The Agreement to not using loudspeakers accompanying or initiating prayer of Muslim Community in Karubaga had already been agreed since 2010. On the 30th of July 2015 prior to the Seminar and Youth Worship occurring, the Regent had repeatedly instructed the Chief of Tolikara Regional Police via telephone, and also directly informed Muslim Cleric (Ustad) about the agreement. Despite this, the persons in charge used loudspeakers during the Idulfitri prayer at the Karubaga Military District Command, which caused the protest of the youth seminar participants and finally let to the Tolikara incident.

Incident Location next to the airstrip of Tolikara from distance (photo: JPIC/WPM)
Incident Location next to the airstrip of Tolikara from distance (photo: JPIC/WPM)

As all the seminar participants went to express their aspirations and protest in front of the military district command office, one youth was suddenly shot down by gunfire from the Koramil office.

Evidence of of firearms use by Muslim community praying at the  big field in Tolikara (Photo: JPIC/WPM) - Note: Firearms are Indonesian army intelligence service issue)
Evidence of firearms use by Muslim community praying at the big field in Tolikara (Photo: JPIC/WPM) – Note: Firearms are Indonesian army intelligence service issue)

Subsequently the security forces released shots, causing injuries to 11 of GIDI Youth. 1 youth died, named Endi Wanimbo (15 years old). As the result of the shootings, the mass of people released their anger over the incident and burned several small stores (kiosks) in the market area to the ground. The fire expanded and finally caused the burning of the mosque.

 

Names of Shooting Victims

Tollikara shooting victims (photo: JPIC/WPM)
Tollikara shooting victims (photo: JPIC/WPM)

All of the 11 victims received medical treatment in the public hospitals RSUD Wamena and RSUD Dok 2 Jayapura.

  1. Endi Wanimbo (15 years) died after bullet pierced his lower back and exited the stomach
  2. Amatin Sibolim, bullet wound in the leg
  3. Enembe Mus Jikwa, bullet wound in the right thigh
  4. Geradadus Kogoya, bullet wound in the right calf
  5. Yulianus Lambe, bullet wound in the left thigh
  6. Dasiduli Jikwa, bullet wound in the buttocks
  7. Atlelu Wenda, bulllet wound in the left thigh
  8. Ares Kogoya, bullet wound in the left knee
  9. Alesi, bullet wound in the left thigh
  10. Ciliben, bullet wound in the left thigh
  11. Edison Pagawak, bullet wound in the left leg

    List of injured tolikara victims (photo: JPIC/WPM)
    List of injured tolikara victims (photo: JPIC/WPM)
List of Citizens that were material/property Fire Victims in Karubaga, Tolikara, July 17 2015
No. Name From Religion
1 Nandina Karubaga Christian
2 H. Colleng South Sulawesi Muslim
3 Albetina Karubaga Christian
4 Bindo Yikwa Karubaga Christian
5 Ferianto South Sulawesi Muslim
6 Ilang Karubaga Christian
7 Nasiore Karubaga Christian
8 Merika Karubaga Christian
9 H. Suparman South Sulawesi Muslim
10 Mappe South Sulawesi Muslim
11 Zainal Abidin South Sulawesi Muslim
12 Andi Madda South Sulawesi Muslim
13 Andi Madda 1 South Sulawesi Muslim
14 Baharuddin Linta South Sulawesi Muslim
15 Baharuddin Linta South Sulawesi Muslim
16 Bastian Sulawesi Barat Christian
17 Yulius Ruru South Sulawesi Christian
18 Yoland South Sulawesi Christian
19 Agus South Sulawesi Muslim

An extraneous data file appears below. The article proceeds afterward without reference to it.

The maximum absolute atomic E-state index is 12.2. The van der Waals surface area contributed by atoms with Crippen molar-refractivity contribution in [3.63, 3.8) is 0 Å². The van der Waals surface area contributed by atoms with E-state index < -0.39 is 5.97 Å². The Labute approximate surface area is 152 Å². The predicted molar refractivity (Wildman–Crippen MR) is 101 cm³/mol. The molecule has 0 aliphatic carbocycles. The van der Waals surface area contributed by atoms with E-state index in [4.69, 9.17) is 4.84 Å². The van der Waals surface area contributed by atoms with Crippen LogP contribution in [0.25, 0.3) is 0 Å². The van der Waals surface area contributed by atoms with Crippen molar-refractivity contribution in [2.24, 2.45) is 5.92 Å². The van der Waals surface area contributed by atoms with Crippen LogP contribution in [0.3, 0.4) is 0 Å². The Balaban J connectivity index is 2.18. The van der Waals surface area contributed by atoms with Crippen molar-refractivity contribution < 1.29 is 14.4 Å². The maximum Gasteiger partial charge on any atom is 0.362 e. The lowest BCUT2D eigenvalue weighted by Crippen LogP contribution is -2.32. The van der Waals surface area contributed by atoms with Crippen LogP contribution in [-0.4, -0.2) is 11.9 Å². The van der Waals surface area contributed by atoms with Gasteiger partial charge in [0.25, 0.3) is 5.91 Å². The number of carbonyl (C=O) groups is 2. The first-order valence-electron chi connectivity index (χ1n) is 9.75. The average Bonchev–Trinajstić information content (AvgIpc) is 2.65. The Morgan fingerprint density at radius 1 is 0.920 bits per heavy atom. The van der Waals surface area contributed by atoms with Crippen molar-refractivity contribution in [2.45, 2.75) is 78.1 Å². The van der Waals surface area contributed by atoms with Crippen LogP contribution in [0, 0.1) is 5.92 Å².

20 Robert South Sulawesi Christian
21 Pak Sarno Center Java Muslim
22 Sudirman South Sulawesi Muslim
23 Silvi South Sulawesi Muslim
24 Mama Febi South Sulawesi Christian
25 Ali Usman Center Java Muslim
26 Ali Muktar East Java Muslim
27 Kondalina Karubaga Christian
28 Syamsul South Sulawesi Muslim
29 Hastang South Sulawesi Muslim
30 Ismail South Sulawesi Muslim
31 Ridwan South Sulawesi Muslim
32 Ansar South Sulawesi Muslim
33 Faizal South Sulawesi Muslim
34 Ali South Sulawesi Muslim
35 Mustafa South Sulawesi Muslim
36 Taslim South Sulawesi Muslim
37 Munta South Sulawesi Muslim
38 Mustaqim South Sulawesi Muslim
39 Madong South Sulawesi Muslim
40 Abu South Sulawesi Muslim
41 H. Darwis South Sulawesi Muslim
42 Sultan South Sulawesi Muslim
43 Udin South Sulawesi Muslim
44 Sudirman South Sulawesi Muslim
45 Mansyur South Sulawesi Muslim
46 Syukur South Sulawesi Muslim
47 Unding South Sulawesi Muslim
48 Asdar South Sulawesi Muslim
49 Iccang South Sulawesi Muslim
50 Madi South Sulawesi Muslim
51 Tagiling South Sulawesi Muslim
52 Bustam South Sulawesi Muslim
53 Darman South Sulawesi Muslim
54 Yusuf South Sulawesi Muslim
55 Mansyur South Sulawesi Muslim
56 Nurmin South Sulawesi Muslim
57 Massara South Sulawesi Muslim
58 Timombi Karubaga Christian
59 Billiar Karubaga Christian
60 UST. Junaidi Karubaga Christian
61 Mama Ari Karubaga Christian
62 Mosque

 Post Incident Mediation and Legal Process
Together with the legal process undertaken by Police Regency ,POLDA against GIDI leadership, the GIDI take the initiative to negotiate with the Muslims, in this case the national Islamic Ulama’s Council, Nahdlatul Ulama (NU), and encourage these cases to be solved through indigenous Papuan methods. On 27-28 July 2015 meeting between the two sides, which were mediated by the Rev. Benny Giay, representing Papuan ecumenical church leaders, and Toni Wanggai of NU Papua province. The leader of GIDI in Papua then communicated with Ustad Ali of Tolikara, and on July 29 reached an agreement which put forward the peaceful settlement and legal proceedings be lifted. Despite this agreement, the peace and reconciliation effort was ignored by the state, and the legal process is still running. Until the publication of this report, state prosecutions are still underway, and are currently at the stage of witness testimony.

Photo Evidence is presented within the report.